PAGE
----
CARBONATION. THE EFFECT OF EXPOSURE AND CONCRETE QUALITY: FIELD SURVEY RESULTS FROM SOME 400 STRUCTURES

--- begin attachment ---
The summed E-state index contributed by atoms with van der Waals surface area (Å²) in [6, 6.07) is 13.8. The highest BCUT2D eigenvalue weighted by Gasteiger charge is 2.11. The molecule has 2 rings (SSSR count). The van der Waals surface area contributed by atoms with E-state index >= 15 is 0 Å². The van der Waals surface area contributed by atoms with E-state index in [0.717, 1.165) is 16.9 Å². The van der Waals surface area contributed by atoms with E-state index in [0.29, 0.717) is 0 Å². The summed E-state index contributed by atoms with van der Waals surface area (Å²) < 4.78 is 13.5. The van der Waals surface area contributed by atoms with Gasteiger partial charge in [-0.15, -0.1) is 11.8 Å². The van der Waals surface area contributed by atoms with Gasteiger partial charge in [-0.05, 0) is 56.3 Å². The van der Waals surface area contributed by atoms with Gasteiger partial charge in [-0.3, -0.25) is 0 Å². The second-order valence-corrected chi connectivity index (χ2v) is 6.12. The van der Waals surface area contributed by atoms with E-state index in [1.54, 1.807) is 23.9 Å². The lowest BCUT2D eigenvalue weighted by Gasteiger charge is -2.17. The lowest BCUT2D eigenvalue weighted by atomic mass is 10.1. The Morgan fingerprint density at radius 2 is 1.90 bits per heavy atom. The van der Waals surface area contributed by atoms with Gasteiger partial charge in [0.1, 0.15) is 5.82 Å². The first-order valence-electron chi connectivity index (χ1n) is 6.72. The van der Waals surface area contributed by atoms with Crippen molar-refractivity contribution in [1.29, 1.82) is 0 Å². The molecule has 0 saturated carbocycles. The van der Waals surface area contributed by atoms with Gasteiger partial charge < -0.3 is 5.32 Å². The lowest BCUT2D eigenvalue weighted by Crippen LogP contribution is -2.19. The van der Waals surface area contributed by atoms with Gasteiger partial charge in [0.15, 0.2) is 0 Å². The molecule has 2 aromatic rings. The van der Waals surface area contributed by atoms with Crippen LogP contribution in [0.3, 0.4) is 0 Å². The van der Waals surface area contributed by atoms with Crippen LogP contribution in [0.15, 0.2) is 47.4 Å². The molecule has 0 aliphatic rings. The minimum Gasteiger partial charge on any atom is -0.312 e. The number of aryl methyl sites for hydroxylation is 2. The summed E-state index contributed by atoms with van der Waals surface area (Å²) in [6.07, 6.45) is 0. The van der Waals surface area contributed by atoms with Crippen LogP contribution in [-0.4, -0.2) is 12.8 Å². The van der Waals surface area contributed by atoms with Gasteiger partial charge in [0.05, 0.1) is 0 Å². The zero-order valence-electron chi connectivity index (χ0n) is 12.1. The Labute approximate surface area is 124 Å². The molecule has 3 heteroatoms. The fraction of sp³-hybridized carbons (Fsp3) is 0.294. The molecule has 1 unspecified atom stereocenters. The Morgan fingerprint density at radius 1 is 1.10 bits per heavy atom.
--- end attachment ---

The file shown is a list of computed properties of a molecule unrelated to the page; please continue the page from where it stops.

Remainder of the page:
This paper summarises the results of field measurements of carbonation depths on a large number of structures. It is part of a larger project, a general study of carbonation with the long term aim of improving the durability of structures by more informed design. The project is funded by the Department of the Environment (DoE) through the Building Research Establishment. Laboratory studies of carbonation give measurements under controlled conditions. Exposure site conditions are more ‘natural’ but usually involve carefully prepared specimens of precise pedigree. Very old concretes are unusual in either laboratory or exposure site investigations. Field studies necessarily correspond to real structures but often the concrete mix is not well documented, the comparison of one structure with another is complicated by differences of micro and macro environment, and the results show large variability. In principle the variability could be overcome by taking large numbers of measurements but field work is expensive and this is rarely practical. Nevertheless an enormous amount of carbonation data on real structures already exists, stored in the archives of organisations concerned with testing real structures. By extraction and collation, the resulting block of data could be large enough for reliable conclusions to be drawn. Three Test Houses offered enthusiastic cooperation and, together with information from PSA and BCA archives and some tests made specifically for the project, data were collected for each of 437 structures or separate structural elements.